An Inner View – Ryosuke Ito | Kumitate Lab

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Modern vs. Tradition…

There are tons of new emerging technologies in the market nowadays – planar drivers, electrostatic drivers, etc. Can you share your thoughts?

Sonion’s electrostatic unit is very interesting. But, whether or not you use it isn’t important – how you use it, is. I still have to study the construction and electrical features of those drivers myself. But honestly, I think I have more interest in FOSTER’s 14mm dynamic drivers. Because, no other company’s using them at the moment, unlike the electrostatics.

Image courtesy of Sonion

Do you think then that it’s more important to continue pushing current tech, rather than pursuing the bleeding edge?

Well, making use of new technology can be important sometimes, but I don’t think electrostatic units are what the Japanese market need right now – the Singaporean market as well. Most important to me is still sound quality. If the electrostatic units can help me improve that, then I’ll use them. If they can’t, I’ll choose not to.

But as we all know, drivers are not the only piece to the puzzle. In a world where driver count has notoriously become the public’s no. 1 spec, do you think the peripheral components (whether it be cables, solder, caps, resistors, etc.) have become underrated nowadays?

In terms of durability, I think people tend to forget about the connector. We offer both MMCX and 2-pin, and personally recommend MMCX to audiophiles, because it can tolerate lots of plugging and unplugging. But, 2-pin is more common for stage performers, so we offer both for the customer to choose. Another overlooked aspect in my opinion is acoustic tuning. Whether it be the size of the filter or the material, it’s a very important component of sound. They can make very big differences.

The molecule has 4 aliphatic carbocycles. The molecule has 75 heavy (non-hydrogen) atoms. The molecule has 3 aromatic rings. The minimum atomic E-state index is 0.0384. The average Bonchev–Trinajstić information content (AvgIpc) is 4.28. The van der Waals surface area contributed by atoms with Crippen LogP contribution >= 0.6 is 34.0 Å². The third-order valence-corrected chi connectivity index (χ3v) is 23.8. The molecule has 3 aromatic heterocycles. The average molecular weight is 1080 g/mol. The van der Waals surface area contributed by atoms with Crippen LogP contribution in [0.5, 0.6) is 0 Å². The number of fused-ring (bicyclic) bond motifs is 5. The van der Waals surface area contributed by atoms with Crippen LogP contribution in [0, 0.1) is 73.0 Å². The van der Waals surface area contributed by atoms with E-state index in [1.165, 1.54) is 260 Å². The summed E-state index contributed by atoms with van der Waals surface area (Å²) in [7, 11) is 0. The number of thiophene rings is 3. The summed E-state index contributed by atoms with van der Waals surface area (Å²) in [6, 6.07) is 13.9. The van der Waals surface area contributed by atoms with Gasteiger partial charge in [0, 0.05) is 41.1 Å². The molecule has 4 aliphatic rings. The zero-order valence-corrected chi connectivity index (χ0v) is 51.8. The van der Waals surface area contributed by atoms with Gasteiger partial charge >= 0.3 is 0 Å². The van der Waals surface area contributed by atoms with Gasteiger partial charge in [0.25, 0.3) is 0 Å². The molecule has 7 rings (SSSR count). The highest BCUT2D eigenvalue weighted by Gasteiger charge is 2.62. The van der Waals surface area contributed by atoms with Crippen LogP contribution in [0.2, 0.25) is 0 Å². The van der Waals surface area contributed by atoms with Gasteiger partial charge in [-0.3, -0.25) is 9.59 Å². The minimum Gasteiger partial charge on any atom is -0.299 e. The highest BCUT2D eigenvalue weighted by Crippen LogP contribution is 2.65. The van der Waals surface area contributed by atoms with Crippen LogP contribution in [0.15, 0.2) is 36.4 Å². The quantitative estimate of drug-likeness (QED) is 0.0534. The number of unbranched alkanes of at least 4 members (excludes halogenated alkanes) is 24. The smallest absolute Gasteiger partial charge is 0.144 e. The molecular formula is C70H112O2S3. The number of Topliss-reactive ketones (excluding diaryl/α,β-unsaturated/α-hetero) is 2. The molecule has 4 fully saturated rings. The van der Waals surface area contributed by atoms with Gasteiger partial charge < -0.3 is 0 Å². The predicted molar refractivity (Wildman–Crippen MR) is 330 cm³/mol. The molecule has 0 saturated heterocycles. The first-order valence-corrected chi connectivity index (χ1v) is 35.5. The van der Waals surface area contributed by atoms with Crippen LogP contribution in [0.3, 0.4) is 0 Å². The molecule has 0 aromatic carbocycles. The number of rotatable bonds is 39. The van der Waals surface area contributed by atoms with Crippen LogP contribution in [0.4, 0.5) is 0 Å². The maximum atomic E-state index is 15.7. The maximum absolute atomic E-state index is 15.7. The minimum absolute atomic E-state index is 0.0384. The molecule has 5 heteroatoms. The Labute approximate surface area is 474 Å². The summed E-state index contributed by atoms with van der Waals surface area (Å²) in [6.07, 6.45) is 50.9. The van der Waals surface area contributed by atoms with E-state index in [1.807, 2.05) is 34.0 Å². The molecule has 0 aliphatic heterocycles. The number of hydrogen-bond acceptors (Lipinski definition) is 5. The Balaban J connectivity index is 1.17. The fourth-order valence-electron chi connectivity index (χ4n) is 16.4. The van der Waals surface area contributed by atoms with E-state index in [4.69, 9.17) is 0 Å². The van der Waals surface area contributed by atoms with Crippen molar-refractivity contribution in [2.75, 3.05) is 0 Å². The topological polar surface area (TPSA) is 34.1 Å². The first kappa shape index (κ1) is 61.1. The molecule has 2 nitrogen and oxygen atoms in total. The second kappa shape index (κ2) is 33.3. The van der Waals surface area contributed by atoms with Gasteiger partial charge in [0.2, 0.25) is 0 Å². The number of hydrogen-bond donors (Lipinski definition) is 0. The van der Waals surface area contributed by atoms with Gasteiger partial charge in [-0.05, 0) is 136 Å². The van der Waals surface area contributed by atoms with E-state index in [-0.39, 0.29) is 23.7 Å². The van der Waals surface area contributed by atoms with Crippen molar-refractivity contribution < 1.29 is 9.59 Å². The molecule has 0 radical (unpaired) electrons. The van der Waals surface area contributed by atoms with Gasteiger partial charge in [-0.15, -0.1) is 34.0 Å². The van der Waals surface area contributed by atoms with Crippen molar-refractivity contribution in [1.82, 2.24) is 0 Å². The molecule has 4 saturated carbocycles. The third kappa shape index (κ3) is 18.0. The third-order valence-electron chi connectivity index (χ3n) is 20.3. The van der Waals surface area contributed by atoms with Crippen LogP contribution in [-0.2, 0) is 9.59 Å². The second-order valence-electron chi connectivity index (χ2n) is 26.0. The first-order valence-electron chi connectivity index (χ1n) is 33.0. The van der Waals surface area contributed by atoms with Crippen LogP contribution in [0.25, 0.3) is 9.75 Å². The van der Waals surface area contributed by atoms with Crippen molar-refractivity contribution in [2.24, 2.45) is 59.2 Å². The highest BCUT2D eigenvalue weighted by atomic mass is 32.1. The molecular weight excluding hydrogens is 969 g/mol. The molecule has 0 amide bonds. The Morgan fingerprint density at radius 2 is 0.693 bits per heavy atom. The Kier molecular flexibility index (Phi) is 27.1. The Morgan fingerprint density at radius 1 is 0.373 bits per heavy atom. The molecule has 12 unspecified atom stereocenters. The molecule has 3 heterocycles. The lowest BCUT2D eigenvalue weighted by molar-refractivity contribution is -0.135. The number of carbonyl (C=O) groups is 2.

Then, there’s the very famous cable debate – whether or not they actually make a difference. May I know your take on both external and internal wiring?

To me, the most important factor when it comes to cabling is microphonics. Avoiding that is number one. Next, it’s important to consider the diameter of the cable. A thicker gauge will improve sound in my opinion. Next of course, is the difference between copper and silver. I personally prefer silver in sound, but they can get quite expensive. Internal wiring isn’t as important to me when it comes to sound. My priorities there would be in tolerance or toughness. The fibres of the cable should be very durable.


The Focus by… Who?

Last but not least, let’s talk about your all-new 5-driver IEM: Focus. I believe it was just released a couple months ago?

Yes – on the 28th of October, last Fujiya Avic show.

Why did you opt or a full-BA design for this model?

Well, dynamic drivers do have very low distortion in the bass, but using them in a design is very difficult. Because, we have to create the housing for the dynamic driver to perform in a suitable way. Also, even though BAs have higher distortion in the lows, they provide their own unique bass response. So this time, we decided to use an all-BA solution. And, this allowed us to include the bass-changing system too.